Since 2004, the Keeneland Concours d’Elegance has not only been showing off the best of automotive history but the best of the Bluegrass as well. The Keeneland Concours, consistently ranked one of the top 20 events in the southeast by the Southeast Tourism Society, is a three-day car exhibition held each July on the grounds of historic Keeneland Race Course. Kentucky Life visited the Keeneland Concours in 2013.
What is a Concours d’Elegance?
In a concours d’elegance, judges look at cars for the quality of their maintenance or restoration, from the engine to the paint job.
“We use a 600-point judging system,” explains Curt Richards, Head Judge of the Keeneland Concours. “We give 20 minutes for every car so that everybody on the show field gets the same attention. We deduct points for imperfections in paint, in finish. We turn on the ignition and we start these cars, checking the function of the gauges, make sure everything is operational.”
Entries in the concours are split into classes based on factors such as type of car or the era in which it was originally built.
“We select between 18 and 23 classes with 8 cars per class each year,” says Jim Levenson, Former Director of Automobile Acquisition. “[We have] everything from the very beginning of automotive history to the most current supercars that are out there today.”
Classes are curated with the visitors’ experience in mind.
“It’s very important to us to have a diverse group of cars,” says Levenson. “We look for strictly stock cars that have been maintained or restored throughout their life. Sometimes you don’t get a spread that you need, so it takes some balancing and some moving cars around in classes. Even down to the color of cars; we don’t want three red cars in a class. We want every car to represent the earliest part of an era to the last part, with various colors, manufacturers and types of cars, so when a spectator comes up they have a pretty good feel what a pre-war classic would look like, as an example.”
The Concours for Everybody
Owning and exhibiting classic automobiles and modern supercars may sound like a pastime for the wealthy, and car enthusiasts will admit that many concours have a reputation for being rarefied events. The Keeneland concours aims to be more inclusive.
“I’ve shown here three or four times,” says Mike Scanlon, an exhibitor who brought his 1948 Playboy Prototype to Keeneland. “The people who run it are very friendly. The judges are friendly. This is an exhibitor-friendly operation. Lexington is such a welcoming city. It’s much more friendly than most concours shows.”
“Our concours is a little different from any other,” says Ken Hold, a founding member of the Keeneland Concours. “The intent is inclusion. We have three shows going on at the same time. First is the Concours, which is the judged cars. Then we have ‘cars of interest,’ for people who just have a collection and may not belong to a car club. The third is what we call ‘paddock cars’ and these are car club cars.”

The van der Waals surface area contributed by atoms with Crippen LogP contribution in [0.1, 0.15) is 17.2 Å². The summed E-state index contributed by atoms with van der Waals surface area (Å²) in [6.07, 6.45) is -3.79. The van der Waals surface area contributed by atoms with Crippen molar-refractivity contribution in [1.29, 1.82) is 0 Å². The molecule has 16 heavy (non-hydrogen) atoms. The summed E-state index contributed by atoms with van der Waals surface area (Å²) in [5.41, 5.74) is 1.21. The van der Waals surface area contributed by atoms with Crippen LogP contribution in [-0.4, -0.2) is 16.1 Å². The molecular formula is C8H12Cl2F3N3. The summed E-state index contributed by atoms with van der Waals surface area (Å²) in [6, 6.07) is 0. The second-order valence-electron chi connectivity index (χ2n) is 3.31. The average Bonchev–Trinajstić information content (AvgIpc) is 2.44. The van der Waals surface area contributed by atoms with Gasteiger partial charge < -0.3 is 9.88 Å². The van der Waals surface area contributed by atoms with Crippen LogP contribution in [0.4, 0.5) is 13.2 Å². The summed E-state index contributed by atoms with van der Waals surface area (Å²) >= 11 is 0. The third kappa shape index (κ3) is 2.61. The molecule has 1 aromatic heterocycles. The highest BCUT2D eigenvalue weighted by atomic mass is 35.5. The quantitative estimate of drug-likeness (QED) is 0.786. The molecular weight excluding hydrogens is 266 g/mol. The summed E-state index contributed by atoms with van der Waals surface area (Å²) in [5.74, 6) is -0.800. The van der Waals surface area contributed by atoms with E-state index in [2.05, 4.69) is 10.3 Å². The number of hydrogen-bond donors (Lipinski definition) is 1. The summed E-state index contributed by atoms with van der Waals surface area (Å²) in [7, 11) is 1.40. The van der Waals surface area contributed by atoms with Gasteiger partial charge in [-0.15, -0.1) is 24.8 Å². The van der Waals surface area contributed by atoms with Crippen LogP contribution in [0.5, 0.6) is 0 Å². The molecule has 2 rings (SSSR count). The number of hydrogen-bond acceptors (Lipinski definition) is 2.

Owners of special interest cars and members of car clubs are invited to bring their vehicles to the Paddock to enjoy the concours and socialize with other car enthusiasts.
“People come to our concours because we are friendly,” says Hold. “They enjoy it. They decide to come to have a good time and be treated well….We do want to be friendly and we want to show people what southern hospitality is really like.”
“Every opportunity that we can share about our history and all things Kentucky, that’s what we try to do,” says Tom Jones, Co-Chair, Keeneland Concours d’Elegance. “On Sunday we have a tour d’Elegance. It’s great to look at [the cars]; it’s a lot more fun to drive them. Part of the cool thing about Kentucky is that we have some of the most beautiful topography on the planet. We drive through little roads that are surrounded by rock fences and horses running…It’s great to share that with people.”
Cars Helping Kids
Since the beginning, the Keeneland Concours d’Elegance has raised funds for the Kentucky Children’s Hospital at the University of Kentucky.
“We want to make sure that kids in Kentucky have access to the very best care,” says Dr. Michael Karpf, M.D., Executive Vice President for Health Affairs at UK HealthCare “Having advocates for that is very important. You must have community support. The greater our ambitions become, the more involvement we need with the community.”
The Keeneland Concours approached Kentucky Children’s Hospital about making a donation in 2004, the first year of the event, and that arrangement has continued ever since.
“Concours folks have raised over $250,000 for us…more importantly it’s gotten a lot of wonderful people involved with Children’s Hospital,” says Karpf.
“The Keeneland Concours helped raise money to purchase high-fidelity patient care simulators,” says Dr. Erich Maul, D.O., Associate Professor of Pediatrics. “These are mannequins that can simulate all kinds of heart problems and breathing problems and allow [students to perform] procedures on them…They can get some of the knowledge and skill acquisition before they actually have to do it in the high-stress, high-risk situation of doing it on a real child. The education of the residents, nurses, technicians, and everyone who works within Kentucky Children’s is better because of this.”